The Death of Innocents review

In my never endless reading stack, I’ve found some amazing non-fiction works. My most recent read was “The Death of Innocents: An Eyewitness Account of Wrongful Executions” by Sr. Helen Prejean.                                    *Disclaimer! This woman is one of my heroines!*

Sr. Helen openly and honestly presents a case for human dignity in regards to the death penalty. Through three main case studies, she demonstrates how our court system is rife with failures and repetitive mistakes. In addition, Sr. Helen crafts a fascinating discussion of the changes to the Catechism, the evolution of change that has occurred in the Church’s stance on the death penalty, and the explains the demographics of those who occupy death row.

I was honored to meet Sr. Helen in 2005 after performing in the stage version of “Dead Man Walking’. This was a strong primer into the issues that this book presents. The play was the most moving piece of theater of have ever been involved in. Cast in the role of the prisoner’s mother, I was swiftly introduced into the pain and suffering that exists on all sides. Each night provided us the opportunity to be witnesses to this struggle. The cast of 8 walked off stage each night trembling and silently sobbing. I’ve been greatly affected by performances I have acted in, but never, ever, like this.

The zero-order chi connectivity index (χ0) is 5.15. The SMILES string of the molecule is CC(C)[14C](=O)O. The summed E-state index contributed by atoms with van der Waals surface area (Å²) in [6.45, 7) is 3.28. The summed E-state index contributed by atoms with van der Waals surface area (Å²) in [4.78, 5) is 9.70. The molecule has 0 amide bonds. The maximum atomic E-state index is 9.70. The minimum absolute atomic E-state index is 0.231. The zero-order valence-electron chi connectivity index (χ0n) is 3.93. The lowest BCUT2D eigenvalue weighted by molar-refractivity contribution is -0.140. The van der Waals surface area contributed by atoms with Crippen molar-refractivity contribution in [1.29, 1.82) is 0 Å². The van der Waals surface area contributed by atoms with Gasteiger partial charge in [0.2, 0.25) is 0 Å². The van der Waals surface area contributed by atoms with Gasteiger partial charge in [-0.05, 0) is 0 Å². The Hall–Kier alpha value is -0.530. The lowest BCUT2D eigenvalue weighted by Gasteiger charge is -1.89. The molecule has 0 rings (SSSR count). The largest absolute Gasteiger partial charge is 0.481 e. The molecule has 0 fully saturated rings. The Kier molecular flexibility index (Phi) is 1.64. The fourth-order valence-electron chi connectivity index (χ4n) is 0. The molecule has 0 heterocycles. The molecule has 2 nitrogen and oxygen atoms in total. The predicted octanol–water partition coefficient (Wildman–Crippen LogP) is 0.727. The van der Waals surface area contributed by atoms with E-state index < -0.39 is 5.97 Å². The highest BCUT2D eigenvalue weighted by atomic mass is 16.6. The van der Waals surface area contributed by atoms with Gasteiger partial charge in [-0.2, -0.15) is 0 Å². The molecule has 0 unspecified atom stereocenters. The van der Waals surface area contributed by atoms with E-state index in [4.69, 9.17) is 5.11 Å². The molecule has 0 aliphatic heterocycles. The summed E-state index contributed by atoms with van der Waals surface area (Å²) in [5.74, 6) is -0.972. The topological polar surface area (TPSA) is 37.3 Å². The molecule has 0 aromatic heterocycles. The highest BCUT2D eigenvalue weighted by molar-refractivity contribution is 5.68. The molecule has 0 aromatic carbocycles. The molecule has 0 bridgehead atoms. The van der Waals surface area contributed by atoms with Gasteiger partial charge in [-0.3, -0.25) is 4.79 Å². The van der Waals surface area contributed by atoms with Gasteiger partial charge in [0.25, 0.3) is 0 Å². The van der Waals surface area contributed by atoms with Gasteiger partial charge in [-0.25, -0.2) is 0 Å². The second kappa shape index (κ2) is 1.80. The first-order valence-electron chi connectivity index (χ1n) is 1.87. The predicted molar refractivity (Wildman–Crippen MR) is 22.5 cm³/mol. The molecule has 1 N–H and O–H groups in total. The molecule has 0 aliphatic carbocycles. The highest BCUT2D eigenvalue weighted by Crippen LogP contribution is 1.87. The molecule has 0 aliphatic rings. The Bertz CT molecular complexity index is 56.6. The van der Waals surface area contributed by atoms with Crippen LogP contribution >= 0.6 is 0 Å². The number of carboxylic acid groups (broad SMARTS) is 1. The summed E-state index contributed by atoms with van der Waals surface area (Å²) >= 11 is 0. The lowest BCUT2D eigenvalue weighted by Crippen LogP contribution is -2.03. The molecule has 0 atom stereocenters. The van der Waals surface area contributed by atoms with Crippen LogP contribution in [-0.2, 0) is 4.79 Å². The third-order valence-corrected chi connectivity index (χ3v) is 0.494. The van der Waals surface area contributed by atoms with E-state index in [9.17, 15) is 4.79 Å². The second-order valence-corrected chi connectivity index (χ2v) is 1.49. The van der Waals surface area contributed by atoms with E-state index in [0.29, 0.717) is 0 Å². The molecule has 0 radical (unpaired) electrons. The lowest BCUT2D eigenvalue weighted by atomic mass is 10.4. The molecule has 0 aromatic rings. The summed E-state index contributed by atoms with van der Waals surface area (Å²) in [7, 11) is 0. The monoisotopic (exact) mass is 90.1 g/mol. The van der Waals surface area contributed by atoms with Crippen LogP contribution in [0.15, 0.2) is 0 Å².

The words that I could not find to express experience through “Dead Man Walking”, were “How can one possibly subject human beings to torture and death and yet respect their dignity”? This was the question that Sr. Helen asked of Pope John Paul II when meeting him for the first time.

That reflection is the central theme of this work- how is the death penalty demonstrating dignity and respect? If we, as Catholics and Christians, find upholding life’s sacredness as one of our most important duties, how is this done when we allow the death penalty to be used?

No matter your belief on the death penalty, this book is a must read.

“Forgiving violence does not mean condoning violence. There are only two alternatives to forgiving violence: revenge, or adopting an attitude of never-ending bitterness and anger. For too long we have treated violence with violence, and that’s why it never ends.” -Coretta Scott King


One response

  1. Pingback: A lesson from theatre | Say Yes! Change Things.

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